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Farm Incomes Fall 30 per cent in 2009

New farm income figures published show the difficulties on farms last year. The average family farm income in 2009 was €11,968, down by 30 per cent on 2008. That’s according to the NFSReport09 published today, Tuesday, 8 June. This decline comes on top of a 13.7 per cent drop in incomes in 2008 bringing the overall decline in family farm income to 40 per cent since 2007.

The poor income situation on farms last year was due entirely to a drop of 14 per cent in the value of farm gross output. Despite farmers reducing their input costs by 7 per cent, the fall in market prices for farm produce led to a significant drop in incomes.

Speaking at the launch of the report in Dublin, Head of the National Farm Survey, Liam Connolly said: ”Output per farm declined across nearly all farming systems, with the largest decline on specialist dairy farms and on the mainly tillage farms, where milk and cereal prices fell in 2009 due to poor market returns. Milk prices dropped by 30 per cent last year resulting in a 48 per cent decline in income on specialist dairy farms. The last two years have been disastrous for tillage farmers who have seen their average family farm income drop by 62 per cent from 2007 levels.”

Direct subsidy payments continue to be extremely important to farm businesses. The average direct payment in 2009 to Irish farmers was €17,109 per farm, accounting for 36 per cent of gross output and 143 per cent of family farm income.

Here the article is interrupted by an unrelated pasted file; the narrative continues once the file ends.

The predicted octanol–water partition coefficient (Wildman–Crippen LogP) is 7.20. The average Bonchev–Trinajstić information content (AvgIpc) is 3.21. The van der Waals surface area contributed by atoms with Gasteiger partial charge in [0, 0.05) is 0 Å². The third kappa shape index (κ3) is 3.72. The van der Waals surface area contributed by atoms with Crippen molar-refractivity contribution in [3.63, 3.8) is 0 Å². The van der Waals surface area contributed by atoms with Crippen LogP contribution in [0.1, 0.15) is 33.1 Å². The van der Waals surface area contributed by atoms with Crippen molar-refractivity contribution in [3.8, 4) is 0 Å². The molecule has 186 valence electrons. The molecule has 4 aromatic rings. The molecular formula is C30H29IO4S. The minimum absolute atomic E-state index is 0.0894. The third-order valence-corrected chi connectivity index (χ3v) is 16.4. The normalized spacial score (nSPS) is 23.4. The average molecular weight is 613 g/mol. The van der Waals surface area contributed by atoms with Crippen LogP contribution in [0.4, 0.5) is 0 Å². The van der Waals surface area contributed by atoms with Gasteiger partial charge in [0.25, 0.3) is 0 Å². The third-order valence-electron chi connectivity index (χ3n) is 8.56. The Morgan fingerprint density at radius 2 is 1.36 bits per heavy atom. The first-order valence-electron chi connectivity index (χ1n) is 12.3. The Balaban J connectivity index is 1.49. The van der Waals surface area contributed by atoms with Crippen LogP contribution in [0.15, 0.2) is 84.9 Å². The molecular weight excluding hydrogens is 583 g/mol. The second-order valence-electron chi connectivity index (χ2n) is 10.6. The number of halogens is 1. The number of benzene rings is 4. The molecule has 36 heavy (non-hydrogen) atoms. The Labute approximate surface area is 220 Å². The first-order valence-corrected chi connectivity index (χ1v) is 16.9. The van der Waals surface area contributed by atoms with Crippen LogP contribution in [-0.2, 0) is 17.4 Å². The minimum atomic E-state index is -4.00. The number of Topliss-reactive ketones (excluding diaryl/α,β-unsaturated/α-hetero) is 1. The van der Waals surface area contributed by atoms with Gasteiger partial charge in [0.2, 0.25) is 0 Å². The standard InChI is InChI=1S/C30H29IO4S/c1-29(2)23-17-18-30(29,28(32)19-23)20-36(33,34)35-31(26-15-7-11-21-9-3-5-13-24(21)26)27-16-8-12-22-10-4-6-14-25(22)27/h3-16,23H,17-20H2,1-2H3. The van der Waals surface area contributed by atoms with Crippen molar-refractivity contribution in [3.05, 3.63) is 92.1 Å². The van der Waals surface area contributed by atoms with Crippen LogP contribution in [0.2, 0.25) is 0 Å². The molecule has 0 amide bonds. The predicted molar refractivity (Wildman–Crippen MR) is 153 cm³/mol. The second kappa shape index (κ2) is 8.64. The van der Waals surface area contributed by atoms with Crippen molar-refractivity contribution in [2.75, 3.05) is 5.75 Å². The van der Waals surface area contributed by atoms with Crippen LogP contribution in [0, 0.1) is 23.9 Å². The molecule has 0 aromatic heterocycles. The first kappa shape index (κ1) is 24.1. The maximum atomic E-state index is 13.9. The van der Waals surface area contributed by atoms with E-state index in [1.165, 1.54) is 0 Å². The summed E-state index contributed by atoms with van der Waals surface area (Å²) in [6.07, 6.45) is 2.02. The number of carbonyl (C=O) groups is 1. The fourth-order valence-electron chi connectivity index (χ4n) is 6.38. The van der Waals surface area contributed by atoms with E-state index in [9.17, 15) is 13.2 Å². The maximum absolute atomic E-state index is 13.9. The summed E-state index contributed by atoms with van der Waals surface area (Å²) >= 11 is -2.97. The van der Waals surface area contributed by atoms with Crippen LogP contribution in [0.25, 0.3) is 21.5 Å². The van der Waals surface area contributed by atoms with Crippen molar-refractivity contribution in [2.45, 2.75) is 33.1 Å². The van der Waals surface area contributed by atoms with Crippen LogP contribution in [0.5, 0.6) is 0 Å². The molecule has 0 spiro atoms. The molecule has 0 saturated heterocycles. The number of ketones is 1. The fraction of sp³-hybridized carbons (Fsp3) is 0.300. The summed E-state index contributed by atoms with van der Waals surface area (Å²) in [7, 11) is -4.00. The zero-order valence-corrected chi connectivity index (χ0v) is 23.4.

The poor market returns last year had the largest impact on full-time farms. On the more commercial full-time farms the average family farm income was €24,214, down from €37,590 in 2008. That’s a drop of 35 per cent and this group of farmers have seen their farm incomes halve since 2007. By comparison the average family farm income for part-time farms was €6,611, a 13 per cent decline in the year.

Income varied across the farming systems. The average family farm income ranged from €23,684 on specialist dairy farms, to €6,563 on cattle rearing farms. On tillage farms, average farm income was €15,247 while on sheep farms, the figure was €9,688. Sheep farmers were the only farming group that showed a small increase of 1 per cent in family farm income last year.

Head of the Teagasc Rural Economy Research centre Dr Cathal O Donoghue said that off-farm income continues to be extremely important on over half of all farms in Ireland. On 52.6 per cent of all farm, the farmer and/or spouse had an off-farm job. But the decline in employment opportunities in the wider economy is also showing up in the NFS data. 2009 was the second year in succession, where off farm employment by farmers declined, down by 3.7 per cent. On 79 per cent of farms, there was some source of off-farm income, be it from employment, pension or social assistance.”

Investment in new facilities on-farm has returned to more traditional levels after two years of higher levels of investment. In 2009, €662 million was invested on farms.